As happens many evenings, I was on Reddit late the other night keeping tabs on the cryptoverse’s comings and goings. I stumbled on this post in /r/Bitcoin on the difficulties of scaling to Visa levels of transactions:

Blocksize would need to become 555 MB in size for bitcoin to scale to VISA levels. +80 GB blocksize, EVERY DAY. This is why we have segwit and 2nd layer, and why BCH is doomed to fail. from Bitcoin

While I understand that this is a post in a highly censored forum attempting to smear one of the two results of Bitcoin’s chain split back in August, it did bring up the elephant in the scaling room: hardware. Everyone loved the romantic idea of everyone running a node and mining some Bitcoin in the early days, but now that the network has grown larger and more industrial, we have to face some hard decisions and realizations.

Immutable and decentralized: worth it?

First, what does a distributed ledger do for transactions that current systems do not? It’s both decentralized and provides a permanent, immutable record of transactions. The immutable ledger means a whole lot of storage, and decentralized means there is no professional service tasked with maintaining this network. The combination of both factors makes this difficult. If we don’t care about decentralization, we can have a highly centralized service or few store the increasingly titanic blockchain of a Visa-level popular digital currency. If we don’t care about immutability, we can carry on as per usual, but regularly delete older transaction history. If we care about both, however, we have some challenges ahead, so we have to decide if it’s worth it. I personally think it is, because the magic combination of both factors is the entire reason I believe cryptocurrency is valuable to begin with.

Massive on-chain scaling has to address this sooner

Coins such as Dash and Bitcoin Cash which are dedicated to scale to mass levels purely on-chain have to face this challenge sooner than others. Sure, technology and hardware keep improving, and a terabyte of data may soon become quite insignificant. However, all this still adds up eventually, especially when you have thousands of transactions per second, and the load on a single node can become too much for an average user to run. It’s not a critical blow, but down the line there will be fewer entities willing and able to run nodes, many of whom may be large companies, nonprofits, or other organizations that may have outside interests at heart. This challenge will face coins like Bitcoin Cash far sooner because of a dedication to mass on-chain scaling. How such problems will be faced is up for much speculation, but all that is in vain until the problem must be faced head-on.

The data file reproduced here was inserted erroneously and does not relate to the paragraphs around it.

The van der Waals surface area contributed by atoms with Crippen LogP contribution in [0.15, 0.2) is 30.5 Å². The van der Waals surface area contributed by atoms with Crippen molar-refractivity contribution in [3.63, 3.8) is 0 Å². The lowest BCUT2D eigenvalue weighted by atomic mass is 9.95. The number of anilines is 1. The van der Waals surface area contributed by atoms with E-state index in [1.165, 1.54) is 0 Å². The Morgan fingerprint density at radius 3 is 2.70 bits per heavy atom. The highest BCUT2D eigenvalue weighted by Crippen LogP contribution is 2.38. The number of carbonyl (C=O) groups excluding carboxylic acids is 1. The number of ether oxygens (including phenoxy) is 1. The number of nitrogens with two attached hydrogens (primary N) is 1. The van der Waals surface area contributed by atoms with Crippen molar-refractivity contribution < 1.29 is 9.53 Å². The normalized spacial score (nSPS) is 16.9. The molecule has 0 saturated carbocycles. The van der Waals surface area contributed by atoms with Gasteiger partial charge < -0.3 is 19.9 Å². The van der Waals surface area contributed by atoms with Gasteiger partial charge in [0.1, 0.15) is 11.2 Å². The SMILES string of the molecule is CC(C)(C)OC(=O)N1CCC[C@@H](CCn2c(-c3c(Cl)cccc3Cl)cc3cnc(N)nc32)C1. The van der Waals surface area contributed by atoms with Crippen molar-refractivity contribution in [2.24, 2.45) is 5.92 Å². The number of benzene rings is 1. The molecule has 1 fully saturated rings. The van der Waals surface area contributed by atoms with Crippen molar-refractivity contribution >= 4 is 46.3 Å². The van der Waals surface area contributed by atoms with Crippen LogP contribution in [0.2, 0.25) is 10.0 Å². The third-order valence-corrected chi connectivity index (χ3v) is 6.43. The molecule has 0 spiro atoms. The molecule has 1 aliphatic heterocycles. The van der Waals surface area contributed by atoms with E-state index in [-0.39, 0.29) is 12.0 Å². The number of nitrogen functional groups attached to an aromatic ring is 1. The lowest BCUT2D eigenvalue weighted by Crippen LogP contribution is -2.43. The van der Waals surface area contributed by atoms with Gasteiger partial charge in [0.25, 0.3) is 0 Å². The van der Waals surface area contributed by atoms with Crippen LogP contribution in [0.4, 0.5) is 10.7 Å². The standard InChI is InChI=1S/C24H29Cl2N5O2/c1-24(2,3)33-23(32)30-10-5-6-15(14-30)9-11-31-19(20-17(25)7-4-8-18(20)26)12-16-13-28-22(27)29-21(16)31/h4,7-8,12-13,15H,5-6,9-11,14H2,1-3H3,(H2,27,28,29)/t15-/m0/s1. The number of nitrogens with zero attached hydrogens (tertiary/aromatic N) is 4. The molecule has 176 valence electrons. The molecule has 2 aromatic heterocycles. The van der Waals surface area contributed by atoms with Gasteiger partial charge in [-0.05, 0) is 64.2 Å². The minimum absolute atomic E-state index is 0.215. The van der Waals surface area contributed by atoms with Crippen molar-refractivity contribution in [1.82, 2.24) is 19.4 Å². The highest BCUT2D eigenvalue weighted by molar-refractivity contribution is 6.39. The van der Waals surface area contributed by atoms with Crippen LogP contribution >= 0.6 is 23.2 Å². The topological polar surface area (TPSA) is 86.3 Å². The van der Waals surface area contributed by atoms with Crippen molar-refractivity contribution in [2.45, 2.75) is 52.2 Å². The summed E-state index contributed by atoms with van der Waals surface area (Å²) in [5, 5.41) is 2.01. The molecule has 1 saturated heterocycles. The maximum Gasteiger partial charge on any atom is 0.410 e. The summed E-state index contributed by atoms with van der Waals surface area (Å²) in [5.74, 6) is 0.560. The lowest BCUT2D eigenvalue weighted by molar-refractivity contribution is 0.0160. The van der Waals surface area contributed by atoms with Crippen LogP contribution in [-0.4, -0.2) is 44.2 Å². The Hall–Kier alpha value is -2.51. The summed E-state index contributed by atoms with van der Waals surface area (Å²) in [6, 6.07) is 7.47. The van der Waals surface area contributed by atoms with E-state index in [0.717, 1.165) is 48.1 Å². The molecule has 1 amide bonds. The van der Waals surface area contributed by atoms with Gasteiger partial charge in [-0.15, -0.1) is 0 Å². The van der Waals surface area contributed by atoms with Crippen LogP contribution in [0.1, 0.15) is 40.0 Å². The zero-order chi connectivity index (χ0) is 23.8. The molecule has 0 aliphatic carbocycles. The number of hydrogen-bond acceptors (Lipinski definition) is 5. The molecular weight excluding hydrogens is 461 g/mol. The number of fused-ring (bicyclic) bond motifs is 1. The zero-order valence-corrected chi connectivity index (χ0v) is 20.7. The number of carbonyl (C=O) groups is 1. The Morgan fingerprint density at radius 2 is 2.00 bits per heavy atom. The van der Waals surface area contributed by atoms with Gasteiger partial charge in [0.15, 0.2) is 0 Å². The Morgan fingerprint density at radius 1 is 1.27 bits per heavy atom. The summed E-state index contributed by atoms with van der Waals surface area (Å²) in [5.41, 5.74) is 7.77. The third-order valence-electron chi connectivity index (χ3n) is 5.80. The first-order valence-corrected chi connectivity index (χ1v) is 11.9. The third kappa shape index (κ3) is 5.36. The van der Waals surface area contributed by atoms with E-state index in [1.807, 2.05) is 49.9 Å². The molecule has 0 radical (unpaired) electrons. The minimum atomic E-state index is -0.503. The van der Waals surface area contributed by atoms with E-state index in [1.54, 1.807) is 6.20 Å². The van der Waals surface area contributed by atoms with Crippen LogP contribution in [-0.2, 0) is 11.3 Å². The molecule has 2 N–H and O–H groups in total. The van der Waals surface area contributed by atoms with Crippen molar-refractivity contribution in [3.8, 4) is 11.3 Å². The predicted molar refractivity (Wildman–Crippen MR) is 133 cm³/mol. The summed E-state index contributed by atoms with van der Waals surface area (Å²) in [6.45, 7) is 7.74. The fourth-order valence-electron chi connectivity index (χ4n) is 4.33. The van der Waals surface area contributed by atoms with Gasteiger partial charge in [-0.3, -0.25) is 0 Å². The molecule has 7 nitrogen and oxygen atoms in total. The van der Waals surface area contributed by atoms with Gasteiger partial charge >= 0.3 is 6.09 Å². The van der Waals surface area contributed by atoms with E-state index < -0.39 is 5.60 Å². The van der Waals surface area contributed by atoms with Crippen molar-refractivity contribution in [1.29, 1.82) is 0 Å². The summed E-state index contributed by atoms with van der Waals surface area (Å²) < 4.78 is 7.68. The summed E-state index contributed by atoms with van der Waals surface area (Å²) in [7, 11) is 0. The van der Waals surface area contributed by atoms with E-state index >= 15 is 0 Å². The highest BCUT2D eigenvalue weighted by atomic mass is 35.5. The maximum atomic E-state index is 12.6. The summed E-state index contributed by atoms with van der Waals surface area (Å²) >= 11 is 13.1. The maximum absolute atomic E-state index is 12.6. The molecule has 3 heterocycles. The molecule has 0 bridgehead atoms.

Off-chain scaling coins still have to face it

Proponents of off-chain payment channels and other similar scaling solutions often act as though such an approach will make a coin immune to these issues. Plain and simple, that isn’t true, as even off-chain solutions require on-chain activity. As outlined by the creator of one of the first Bitcoin payment channels, simply opening up a payment channel presently requires several on-chain transactions to complete. Even ignoring for a moment debates over the limited use cases or other challenges of lightning networks and their kind, to scale a network to mass-market size will require massive on-chain scaling to back the even more massive off-chain network of solutions. Eventually, bigger blocks will be needed, and dealing with them will still be an issue to be solved.

Dash has a plan for mass growth, its effectiveness remains to be tested

As one of the few coins with a committed plan to both on-chain scaling and mass-market, everyday use as a digital cash, Dash plans to increase the block size to scale, moving to 400mb blocks and beyond. Unlike other projects, however, Dash has two elements to scale long-term: custom hardware and incentivized nodes. Dash Labs is busy working away at developing custom open-source hardware for masternodes to be able to handle the rigors of a payment network used by the general public. Meanwhile, masternodes are already incentivized, paid directly from the network in order to run. Down the road, this will provide with adequate incentivization for nodes to run without any outside influence or funding.

Will incentivized nodes and custom hardware as per Dash’s plan work for mass-market scaling? That remains to be seen. If so, other coins like Bitcoin and Bitcoin Cash may be able to replicate its successes to achieve similar results.